As U.S. crude production reaches new highs, pressure is mounting on Washington to lift a decades-old ban on exporting oil. But despite economic arguments that allowing U.S. oil companies to trade their supply overseas would boost the economy, Morning Consult polling shows supporting that position could become a political risk.
U.S. crude production is expected to reach a 45-year high in 2015, according to projections by the U.S. Energy Information Administration. And with weaker demand – due in part to the domestic shale boom – unsold, unrefined oil is causing supply gluts at refineries throughout the country.
One potential barrier to lifting the oil export ban is the perception that keeping supplies at home eases prices at the pump. A Morning Consult poll finds that a majority of voters – 52 percent – think that exporting oil to other countries would make gas prices more expensive.
But those doubts don’t align with what some experts are saying, a group which now includes a former top economic advisor to the Obama administration, Larry Summers.
“Permitting the exports of oil would actually reduce the price of gasoline,” Summers said at an event hosted by the Brookings Institution.
A recent study by the Brookings Institution and NERA Economic Consulting found that in addition to lowering gas prices by about nine cents per gallon, eliminating the restrictions on oil exports would increase GDP by as much as $1.8 trillion over the next 25 years.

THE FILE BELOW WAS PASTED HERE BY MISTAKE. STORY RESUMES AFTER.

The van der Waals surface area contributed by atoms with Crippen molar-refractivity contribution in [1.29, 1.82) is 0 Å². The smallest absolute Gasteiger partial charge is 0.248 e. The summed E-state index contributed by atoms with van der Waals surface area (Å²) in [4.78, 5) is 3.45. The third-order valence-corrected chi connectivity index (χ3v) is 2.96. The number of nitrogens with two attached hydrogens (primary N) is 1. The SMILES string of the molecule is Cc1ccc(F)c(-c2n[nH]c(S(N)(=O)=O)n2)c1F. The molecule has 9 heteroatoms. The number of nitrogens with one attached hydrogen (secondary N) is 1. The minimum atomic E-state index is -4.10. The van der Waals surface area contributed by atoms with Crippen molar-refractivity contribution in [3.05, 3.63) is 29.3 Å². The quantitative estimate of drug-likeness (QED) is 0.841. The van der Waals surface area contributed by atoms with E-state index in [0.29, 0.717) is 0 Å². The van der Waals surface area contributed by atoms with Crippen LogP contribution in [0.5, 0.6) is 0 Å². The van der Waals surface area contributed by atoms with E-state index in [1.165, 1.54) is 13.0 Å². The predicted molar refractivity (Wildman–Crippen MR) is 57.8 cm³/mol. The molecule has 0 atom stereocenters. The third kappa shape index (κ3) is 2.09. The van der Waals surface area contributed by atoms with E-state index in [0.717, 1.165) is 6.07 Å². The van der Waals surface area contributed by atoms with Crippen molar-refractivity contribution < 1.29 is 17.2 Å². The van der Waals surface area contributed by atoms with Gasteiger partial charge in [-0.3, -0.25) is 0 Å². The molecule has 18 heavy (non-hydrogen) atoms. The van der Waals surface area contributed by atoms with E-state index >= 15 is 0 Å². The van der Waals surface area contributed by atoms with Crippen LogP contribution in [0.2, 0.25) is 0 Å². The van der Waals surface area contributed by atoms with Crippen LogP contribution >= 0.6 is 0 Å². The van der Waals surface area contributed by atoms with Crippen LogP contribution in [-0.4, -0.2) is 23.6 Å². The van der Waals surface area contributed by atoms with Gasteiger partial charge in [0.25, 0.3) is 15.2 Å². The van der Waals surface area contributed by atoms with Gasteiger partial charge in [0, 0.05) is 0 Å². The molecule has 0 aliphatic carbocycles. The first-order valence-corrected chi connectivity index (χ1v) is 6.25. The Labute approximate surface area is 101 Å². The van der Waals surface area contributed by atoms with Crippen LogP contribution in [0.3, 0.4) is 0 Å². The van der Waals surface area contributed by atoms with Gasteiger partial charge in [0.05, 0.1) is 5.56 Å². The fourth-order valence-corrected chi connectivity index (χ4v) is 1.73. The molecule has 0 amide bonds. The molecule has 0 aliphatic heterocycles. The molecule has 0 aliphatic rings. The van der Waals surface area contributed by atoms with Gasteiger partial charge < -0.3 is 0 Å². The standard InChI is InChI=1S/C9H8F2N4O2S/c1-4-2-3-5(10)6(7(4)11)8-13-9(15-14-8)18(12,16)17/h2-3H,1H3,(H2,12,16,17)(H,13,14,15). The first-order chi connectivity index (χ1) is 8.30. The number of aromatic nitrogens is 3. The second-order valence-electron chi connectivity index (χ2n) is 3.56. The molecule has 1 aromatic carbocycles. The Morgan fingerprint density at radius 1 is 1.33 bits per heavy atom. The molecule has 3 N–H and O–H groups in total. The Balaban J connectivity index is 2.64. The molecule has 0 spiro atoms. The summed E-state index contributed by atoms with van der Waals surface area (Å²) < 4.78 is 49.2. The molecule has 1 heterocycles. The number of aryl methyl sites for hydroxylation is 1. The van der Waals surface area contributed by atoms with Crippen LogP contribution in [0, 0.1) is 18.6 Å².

Those findings echo the results of a study by IHS, a global consulting firm. Their report said that the increase in domestic oil production would cut the U.S. oil import bill by $67 billion annually, support 964,000 jobs, and cut gas prices by eight cents in 2015.
Obama administration has inched closer to a policy shift by allowing the export condensate, an ultra-light oil, earlier this year. Any broader decision is very unlikely to come ahead of the midterm elections in November, given the fierce opposition oil exports gets from refiners and lawmakers from both sides of the aisle. Of course, it would help if supports of lifting the ban could convince voters that there’s an economic gain to the change. Americans who say their number one concern is the economy or jobs are the most supportive of lifting the ban, signifying that the economic argument may be a good play.
But easing concerns over gas prices is only half the battle: Americans are also worried about US oil getting into the hands of the wrong people, and/or that allowing exports would increase the country’s vulnerability to foreign energy disturbances.
Adults 45 and older are much more hesitant to support U.S. exports in light of recent events in Ukraine and the Middle East, with seniors being the most opposed.
Despite concerns over increased prices at the pump, there is sizable support across each party for lifting the export ban. Independent voters are the most wary, with 31 percent supporting an end on the ban. Republican voters voiced the greatest support, with 41 percent in favor of lifting the ban.
One thing is clear from the polling for those who support lifting the export ban — if they want more Americans to support their position, they need more information on exactly how this policy change will (or will not) effect their bottom lines.
Morning Consult’s poll was conducted from September 4-7, 2014, among a national sample of 2,252 people. The margin of error is plus or minus 2.1 percentage points. You can see the full results here.